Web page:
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Smell the flavors, taste the smells.

Sentir les saveurs, goûter les odeurs.

Retro-olfaction or the art of smelling flavours.

Before shouting at the abusive use of oxymoron, I want to clarify that, for once, it is not one.
There are two routes that odorous molecules can take in order to flatter, or should less titillate, our olfactory epithelium: the orthonasal route and the retronasal route. If the first is well known to everyone, because we easily associate odors with the nostrils, the second is more subtle since we are talking here about the mouth and the back of the throat.
Smell through the mouth? But let's see ! So what is this convoluted twist?

You'll forgive the editor for his inclination for phrases, as the Quebecois so aptly put it, "click traps", but there is such a passage and it's called retro-olfaction.

Smell the smells

Does that sound like a fuzzy concept to you? Take out your memories, because I'm going to remind you of at least one time when you knowingly used retro-olfaction. You're seven years old, it's half past twelve and you're holding your classmate's hand as you enter the refectory two by two. As soon as you arrive in the room, you are assailed by the sour smell of the langue-de-boeuf with pickle sauce. That's the orthonasal route. Once at the table, you are told to finish your plate if you want to join your friends in the playground. There, not crazy the wasp, you decide to hold your nose while chewing the food so that only the unsavory texture of canteen-flavored beef tongue remains. So you swallow the mixture that has become tasteless and, proud as anything, you open your nostrils. Disaster ! The taste is multiplied by, what seems to be, a thousand! You have just proved the relationship that exists between the mouth and the nose and, moreover, experimented with retro-olfaction.

retro olfaction

If this slice of life does not speak to you as much as it does to me, we have, thanks to our previous article on anosmia, caught the attention of a person who agreed to entrust us with his experience. Here is how the retro-olfaction changed the situation:

Amandine is a young woman who lost her sense of smell following a violent shock to the brain due to a car accident. It was not until her friends, who came to visit her in the hospital, advised her to reduce her consumption of perfume, that she became aware of this loss. It was after numerous visits to the ENT specialist and various failed olfactory tests, in particular one which consists in perceiving the heady odor of ether, that he was diagnosed with total anosmia.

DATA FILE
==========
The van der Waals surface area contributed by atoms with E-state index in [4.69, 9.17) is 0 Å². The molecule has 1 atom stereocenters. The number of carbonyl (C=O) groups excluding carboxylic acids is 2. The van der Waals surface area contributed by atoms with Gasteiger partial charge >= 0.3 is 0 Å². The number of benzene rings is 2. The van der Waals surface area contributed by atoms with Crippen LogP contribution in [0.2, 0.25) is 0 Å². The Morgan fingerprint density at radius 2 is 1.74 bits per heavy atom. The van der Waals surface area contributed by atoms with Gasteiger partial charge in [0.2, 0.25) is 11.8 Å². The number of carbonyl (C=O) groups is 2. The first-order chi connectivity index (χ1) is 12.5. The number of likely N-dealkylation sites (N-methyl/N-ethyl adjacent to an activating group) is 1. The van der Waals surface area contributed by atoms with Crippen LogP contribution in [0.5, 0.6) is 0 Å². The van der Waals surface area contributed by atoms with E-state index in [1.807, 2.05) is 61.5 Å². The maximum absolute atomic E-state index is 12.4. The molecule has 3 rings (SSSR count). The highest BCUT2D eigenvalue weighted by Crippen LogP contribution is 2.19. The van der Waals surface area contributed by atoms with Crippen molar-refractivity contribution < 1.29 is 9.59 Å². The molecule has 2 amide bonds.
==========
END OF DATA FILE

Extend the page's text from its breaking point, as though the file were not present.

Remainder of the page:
Even more disturbing, his disability is not coupled with ageusia. Indeed, the young woman masters the recognition of flavors. She admits, however, that she no longer finds the truffle as powerful as she remembers. “The big problem is that the meal starts long before you eat what's on your plate and I admit I can't make myself hungry anymore thanks to an appetizing smell. Amandine confides to us.
The story could have ended there. However, one fine day, Amandine inhaled a moist freshly soaked in a perfume with a citrus head. She was able to recognize several raw materials emerging from the strip of paper; lemon, bergamot and orange. The triptych was a real resurrection for her. After more than two years of olfactory radio silence, the retronasal pathway offered her an experience that she thought was lost forever.
Today, Amandine is delighted with this discovery even if she warns about the gesture which consists of inhaling raw materials mixed with alcohol vapors. She does not despair, one day, of recovering her sense of smell so that she can finally live normally again. Smell the scent of loved ones and spouse, appreciate the smell of braised chicken at a market on Sunday mornings and savor the aromas of chocolate again.

Retronasal olfaction

In conclusion, retro-olfaction is not just that obscure and esoteric term used by a few wine and cigar aficionados. It is a whole section of our anatomy which is unknown to the general public and which deserves a very big spotlight. And if Anthelme Brillat-Savarin said that “Without the participation of the sense of smell, there is no complete tasting” could we not add that tasting can complete the sense of smell? I meditate on this and come back to you.


A big thank you to Amandine for her testimony and to Marie from Basic la crème de la crème in Reims for allowing this meeting and her idea of ​​using retro-olfaction with Amandine.

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